To Impeach or Not to Impeach: That Is the Question
Although relatively low in entertainment value, former counsel Robert S. Mueller III’s testimony before two House committees did prove at least five things:
First, that a majority of the Republican members of the House Judiciary Committee and Select Committee on Intelligence never read more than the briefest of summaries of the Mueller Report;
Second, that Attorney General William Barr’s assessment of that report was an absolute crock of beans;
Third, that candidate and then President Trump and his associates engaged in potential profit-making ventures with one of America’s worst enemies and then committed numerous provable acts of judicial obstruction;
Fourth, that not only did the Russians cyber-invade the voting systems in all fifty states in an effort to guarantee a Trump victory - they are hard at it for the 2020 election; and
Fifth, that despite the hearings, the House is hardly any closer to impeaching the POTUS than it was the day before the hearings. And while Democrats should be applauded for asking hard questions based on their (or their staff’s) reading and understanding of the lengthy, dry-as-dust report, Republicans were far more interested in bad-mouthing and taking cheap shots at Director Mueller - turning an American icon of Lincolnesque proportions into a senescent partisan hack.
Yesterday, Judiciary Committee Chair Jerry Nadler (D-NY) announced that he had asked a federal judge to unseal grand jury secrets related to the Mueller investigation, using the court filing to declare that lawmakers have already in effect launched an impeachment investigation of President Trump. In a legal maneuver that carries significant political overtones, the committee attorneys told a judge that it needs access to the grand jury evidence collected by Mr. Mueller as special counsel — such as witness testimony — because it is “investigating whether to recommend articles of impeachment” against the president. With the filing, Chairman Nadler was attempting to sidestep the debate raging inside the Democratic Party over whether the full House should hold a vote to formally declare that it is opening an impeachment inquiry. By declaring that his committee was in effect conducting such an inquiry, he was heading off a politically difficult vote in the committee or the full house to pursue impeachment.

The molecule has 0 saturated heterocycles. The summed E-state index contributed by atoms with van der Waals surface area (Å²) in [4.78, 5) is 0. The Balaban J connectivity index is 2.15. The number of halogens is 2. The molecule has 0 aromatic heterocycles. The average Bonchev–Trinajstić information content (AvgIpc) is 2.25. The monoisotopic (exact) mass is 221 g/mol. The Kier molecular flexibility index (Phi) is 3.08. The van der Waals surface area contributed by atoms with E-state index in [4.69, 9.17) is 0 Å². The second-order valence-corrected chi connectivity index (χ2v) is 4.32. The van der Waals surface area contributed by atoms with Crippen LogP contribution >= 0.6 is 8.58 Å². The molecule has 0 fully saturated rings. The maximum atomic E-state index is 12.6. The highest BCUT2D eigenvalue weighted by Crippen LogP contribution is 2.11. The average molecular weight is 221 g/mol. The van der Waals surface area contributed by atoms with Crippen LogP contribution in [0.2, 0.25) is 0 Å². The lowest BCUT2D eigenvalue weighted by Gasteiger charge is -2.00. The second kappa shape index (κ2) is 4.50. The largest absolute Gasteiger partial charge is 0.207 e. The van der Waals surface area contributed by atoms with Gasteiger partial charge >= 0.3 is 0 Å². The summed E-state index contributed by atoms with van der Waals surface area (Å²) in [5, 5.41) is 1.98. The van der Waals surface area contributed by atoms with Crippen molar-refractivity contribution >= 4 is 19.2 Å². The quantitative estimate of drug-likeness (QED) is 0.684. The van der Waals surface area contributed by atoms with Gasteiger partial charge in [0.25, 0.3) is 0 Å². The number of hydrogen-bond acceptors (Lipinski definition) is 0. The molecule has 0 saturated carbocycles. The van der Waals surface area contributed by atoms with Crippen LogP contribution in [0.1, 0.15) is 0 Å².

To impeach or not to impeach: that is the question. Although a majority of Democrats across the country favor impeachment proceedings, only around 100 Congressional Democrats have already gotten on board. (Follow this link to see the latest tally of which Democrats favor impeachment, which say “not yet,” and which have yet to respond.) The percentage of Republicans polling against impeachment proceedings easily equals the president’s national approval ratings - about 43% at best. Among independents, impeachment is supported by a plurality, with “not sure” coming in a rather distant second. For House Democrats, impeachment is being debated and discussed along three different lines: the legal, the political and the moral.
The Legal: Despite what A.G. Barr, Republicans in Congress, the president’s base and conservative trolls everywhere may aver, there is a welter of evidence to show that crimes have been committed. Perhaps no one pierced what the New York Times’ Virginia Heffernan called “the clouds and cacophony” of the morning session (e.g. the Judiciary Committee) more magisterially than Intelligence Committee Chair Adam Schiff (D-CA) who wielded the gavel during afternoon session. (n.b.: for purposes of full disclosure: I have long been close to the Schiff family; his father and late mother were students of mine for many years, and I have, on occasion, served as family rabbi. My respect and admiration for Adam are boundless.) In his opening remarks, Chairman Schiff “. . .scorchingly outlined President Trump’s three-way betrayal of his country and the American people.” Adam is always low-key and lawyerly; broad emotionalism is simply not his style. The most important point he got across in his opening remarks was that even if the two-year Mueller investigation couldn’t establish criminal conspiracy between the Trump campaign and the Russians, their disloyalty to country was “something worse” than a crime, and Mueller’s team amply established it. “A crime is the violation of a law written by Congress,” Schiff intoned, “but disloyalty to country violates the very obligation of citizenship, our devotion to a core principle on which our nation was founded, that we, the people, not some foreign power that wishes us ill, we decide who shall govern us.”
As one who has actually read, digested and taken copious notes on the entire Mueller report (it took me more than 5 weeks), I can attest to the fact that there were crimes ‘aplenty involving candidate Trump, President Trump and much of his staff and administration.